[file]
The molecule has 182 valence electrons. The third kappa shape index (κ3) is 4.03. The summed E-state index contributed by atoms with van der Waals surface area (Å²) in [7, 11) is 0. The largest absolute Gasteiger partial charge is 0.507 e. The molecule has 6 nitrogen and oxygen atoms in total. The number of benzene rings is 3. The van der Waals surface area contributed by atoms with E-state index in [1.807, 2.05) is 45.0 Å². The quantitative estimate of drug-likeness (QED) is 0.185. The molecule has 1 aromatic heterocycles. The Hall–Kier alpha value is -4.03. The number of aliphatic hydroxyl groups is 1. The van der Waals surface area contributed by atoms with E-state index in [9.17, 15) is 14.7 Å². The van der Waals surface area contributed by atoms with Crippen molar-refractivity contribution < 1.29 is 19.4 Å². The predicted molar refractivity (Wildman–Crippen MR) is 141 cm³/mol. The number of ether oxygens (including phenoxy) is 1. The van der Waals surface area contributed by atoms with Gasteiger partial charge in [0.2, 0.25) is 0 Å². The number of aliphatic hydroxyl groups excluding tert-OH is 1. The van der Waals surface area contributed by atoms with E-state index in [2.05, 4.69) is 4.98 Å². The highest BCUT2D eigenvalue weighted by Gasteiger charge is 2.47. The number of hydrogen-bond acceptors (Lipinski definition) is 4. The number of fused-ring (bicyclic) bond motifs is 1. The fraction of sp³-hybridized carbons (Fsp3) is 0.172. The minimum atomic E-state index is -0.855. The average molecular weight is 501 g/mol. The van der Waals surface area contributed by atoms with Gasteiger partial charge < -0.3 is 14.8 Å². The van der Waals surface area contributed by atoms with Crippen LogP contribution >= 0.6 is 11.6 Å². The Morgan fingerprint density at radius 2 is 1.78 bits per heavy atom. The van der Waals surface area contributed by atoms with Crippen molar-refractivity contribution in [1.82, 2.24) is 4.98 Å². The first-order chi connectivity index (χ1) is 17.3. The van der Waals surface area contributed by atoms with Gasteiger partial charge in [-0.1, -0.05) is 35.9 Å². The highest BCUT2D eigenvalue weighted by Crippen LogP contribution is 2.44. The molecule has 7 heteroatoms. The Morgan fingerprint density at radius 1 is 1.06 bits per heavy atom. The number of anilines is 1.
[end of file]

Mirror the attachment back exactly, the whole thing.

The molecule has 182 valence electrons. The third kappa shape index (κ3) is 4.03. The summed E-state index contributed by atoms with van der Waals surface area (Å²) in [7, 11) is 0. The largest absolute Gasteiger partial charge is 0.507 e. The molecule has 6 nitrogen and oxygen atoms in total. The number of benzene rings is 3. The van der Waals surface area contributed by atoms with E-state index in [1.807, 2.05) is 45.0 Å². The quantitative estimate of drug-likeness (QED) is 0.185. The molecule has 1 aromatic heterocycles. The Hall–Kier alpha value is -4.03. The number of aliphatic hydroxyl groups is 1. The van der Waals surface area contributed by atoms with E-state index in [9.17, 15) is 14.7 Å². The van der Waals surface area contributed by atoms with Crippen molar-refractivity contribution < 1.29 is 19.4 Å². The predicted molar refractivity (Wildman–Crippen MR) is 141 cm³/mol. The number of ether oxygens (including phenoxy) is 1. The van der Waals surface area contributed by atoms with Gasteiger partial charge in [0.2, 0.25) is 0 Å². The number of aliphatic hydroxyl groups excluding tert-OH is 1. The van der Waals surface area contributed by atoms with E-state index in [2.05, 4.69) is 4.98 Å². The highest BCUT2D eigenvalue weighted by Gasteiger charge is 2.47. The number of hydrogen-bond acceptors (Lipinski definition) is 4. The number of fused-ring (bicyclic) bond motifs is 1. The fraction of sp³-hybridized carbons (Fsp3) is 0.172. The minimum atomic E-state index is -0.855. The average molecular weight is 501 g/mol. The van der Waals surface area contributed by atoms with Gasteiger partial charge < -0.3 is 14.8 Å². The van der Waals surface area contributed by atoms with Crippen LogP contribution >= 0.6 is 11.6 Å². The Morgan fingerprint density at radius 2 is 1.78 bits per heavy atom. The van der Waals surface area contributed by atoms with Crippen molar-refractivity contribution in [1.82, 2.24) is 4.98 Å². The first-order chi connectivity index (χ1) is 17.3. The van der Waals surface area contributed by atoms with Gasteiger partial charge in [-0.1, -0.05) is 35.9 Å². The highest BCUT2D eigenvalue weighted by Crippen LogP contribution is 2.44. The molecule has 7 heteroatoms. The Morgan fingerprint density at radius 1 is 1.06 bits per heavy atom. The number of anilines is 1.